Nicki Anderson: OrangeTheory Fitness of Naperville to open Dec. 13
By Nicki Anderson firstname.lastname@example.org November 5, 2012 3:00PM
A workout session at Orange Theory Fitness in Naperville. | Submitted
Updated: December 8, 2012 6:22AM
As a health and fitness columnist, I frequently get emails from those eager to promote a fitness trend that’s perceived to be new and interesting. Unfortunately, many are neither new nor interesting. Too often, it’s simply a new twist on an old program. However, a couple of week’s ago, OrangeTheory Fitness of Naperville sent me some information that, not only got my attention, I felt it worthy to share.
Brad Ehrlich spent the last 12 years in broadcast news and recently became the regional developer for OrangeTheory Fitness.
“For the last six years of my television career, I watched digital media silently erode from traditional broadcast media,” he said.
“I felt like I could see the writing on the wall, and I wanted to change before the industry forced me to.”
Ehrlich’s brother-in-law, who is in the fitness business, told him how the industry was weathering the recession.
Ehrlich decided to explore the industry further to see what was out there.
“I started using my journalism skills to research fitness models,” Ehrlich said. “I looked at a wide array of models, systems, philosophies, approaches, scales and success rates. My fact-finding mission took me to Florida where I discovered OTF, I knew I had found something unique.”
What makes OTF so interesting is how they track and motivate participants.
They use monitored cardio-interval training for all their group classes. This means that every client wears a heart-rate monitor during the class.
Though the idea of tracking your heart rate during exercise might not be new, posting the color-coded maximum heart rate of each participant on large monitors throughout the club is.
This allows the fitness pro in charge to quickly look up and see exactly what zone each participant is in, the exact heart rate and the percentage of their maximum.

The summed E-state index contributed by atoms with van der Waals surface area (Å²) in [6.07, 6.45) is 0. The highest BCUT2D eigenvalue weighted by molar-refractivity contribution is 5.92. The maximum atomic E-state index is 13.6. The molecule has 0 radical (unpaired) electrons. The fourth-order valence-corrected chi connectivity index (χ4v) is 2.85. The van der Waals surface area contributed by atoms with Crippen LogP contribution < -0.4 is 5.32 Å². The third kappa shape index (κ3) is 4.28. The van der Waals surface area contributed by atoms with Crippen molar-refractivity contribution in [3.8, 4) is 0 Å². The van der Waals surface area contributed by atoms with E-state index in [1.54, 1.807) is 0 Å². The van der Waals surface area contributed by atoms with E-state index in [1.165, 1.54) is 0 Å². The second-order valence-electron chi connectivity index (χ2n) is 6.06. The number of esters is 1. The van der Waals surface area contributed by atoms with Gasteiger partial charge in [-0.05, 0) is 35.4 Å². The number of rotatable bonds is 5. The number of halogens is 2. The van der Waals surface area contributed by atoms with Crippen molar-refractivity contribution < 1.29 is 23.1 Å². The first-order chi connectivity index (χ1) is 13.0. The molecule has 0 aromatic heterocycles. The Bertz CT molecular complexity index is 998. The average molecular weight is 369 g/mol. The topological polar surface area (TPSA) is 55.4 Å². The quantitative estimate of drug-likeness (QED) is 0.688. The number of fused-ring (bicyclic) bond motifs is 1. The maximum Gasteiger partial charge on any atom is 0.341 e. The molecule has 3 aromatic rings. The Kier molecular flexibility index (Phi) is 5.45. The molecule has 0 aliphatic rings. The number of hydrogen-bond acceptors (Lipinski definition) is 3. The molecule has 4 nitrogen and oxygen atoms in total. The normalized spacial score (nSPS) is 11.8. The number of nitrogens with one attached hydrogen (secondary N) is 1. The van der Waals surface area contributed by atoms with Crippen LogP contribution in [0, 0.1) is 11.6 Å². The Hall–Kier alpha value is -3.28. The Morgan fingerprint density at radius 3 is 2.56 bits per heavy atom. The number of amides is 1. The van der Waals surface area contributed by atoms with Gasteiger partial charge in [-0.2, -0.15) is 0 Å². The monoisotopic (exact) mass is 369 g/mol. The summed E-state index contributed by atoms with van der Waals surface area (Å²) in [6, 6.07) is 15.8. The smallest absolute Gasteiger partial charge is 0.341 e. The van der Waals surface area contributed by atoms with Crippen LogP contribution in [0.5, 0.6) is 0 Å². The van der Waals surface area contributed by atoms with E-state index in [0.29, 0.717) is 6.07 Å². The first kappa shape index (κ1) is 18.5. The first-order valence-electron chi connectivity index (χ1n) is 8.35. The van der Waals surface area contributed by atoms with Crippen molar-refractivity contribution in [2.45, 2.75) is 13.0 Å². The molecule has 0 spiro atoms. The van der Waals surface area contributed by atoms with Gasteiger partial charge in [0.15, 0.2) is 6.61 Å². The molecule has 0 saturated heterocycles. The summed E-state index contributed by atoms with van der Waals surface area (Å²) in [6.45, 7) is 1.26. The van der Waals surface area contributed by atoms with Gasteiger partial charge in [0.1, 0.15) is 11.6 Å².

This strategy encourages members to work harder because their efforts are displayed with other participants.
Though OTF doesn’t push members to compete with someone in a different fitness level, the motivation to work harder is there because they’re naturally inspired by other participants.
“The idea is to get class members to hit their orange zone,” said Alexander Howes, a personal trainer at the facility who goes by the nickname, Hawk.
So what’s the orange zone?
“The orange zone is roughly 85 percent of the participant’s max heart rate.
Our goal is to keep them there for 12 to 20 minutes,” Hawk said.
“The science of Excess Post-exercise Oxygen Consumption or EPOC, tells us that the client will continue to burn excess calories (metabolic afterburn) for up to 36 hours after the workout. This is what we call: The Orangetheory.”
Clients also can track the calories they burn more accurately.
“Our system also records the time spent in each zone and estimated calorie burn for each workout,” Ehrlich added.
“Trainers and clients are able to track the data over time, and clients receive an email with their workout’s highlights as soon as the class is complete.”
These group classes include the use of treadmills and water rowers, along with a myriad of other items to get the heart pumping and participants working efficiently and effectively.
A common reason people don’t achieve their goals is that their workouts are not congruent with their desired results. In other words, people don’t work hard enough. At OTF, it’s hard to be a slacker because the posted workout levels not only serve to keep you honest, but working at a level that will garner results.
“Each workout is one hour: 12-20 minutes in the orange zone, with a touch of red zone and green zone, which gives approximately 30 minutes of fat burn,” Ehrlich said. “The other 30 minutes is comprised of group strength training. Every class is also different, with trainers bringing their own unique flair and style to each class, while still staying inside the Orangetheory parameters.”
If you’d like to learn more about OFC, visit www.orangehtheoryfitness.com , or join them Dec. 13 for their ribbon cutting event.
Do you have an inspiring story about your journey to fitness? Share it with Nicki Anderson at email@example.com.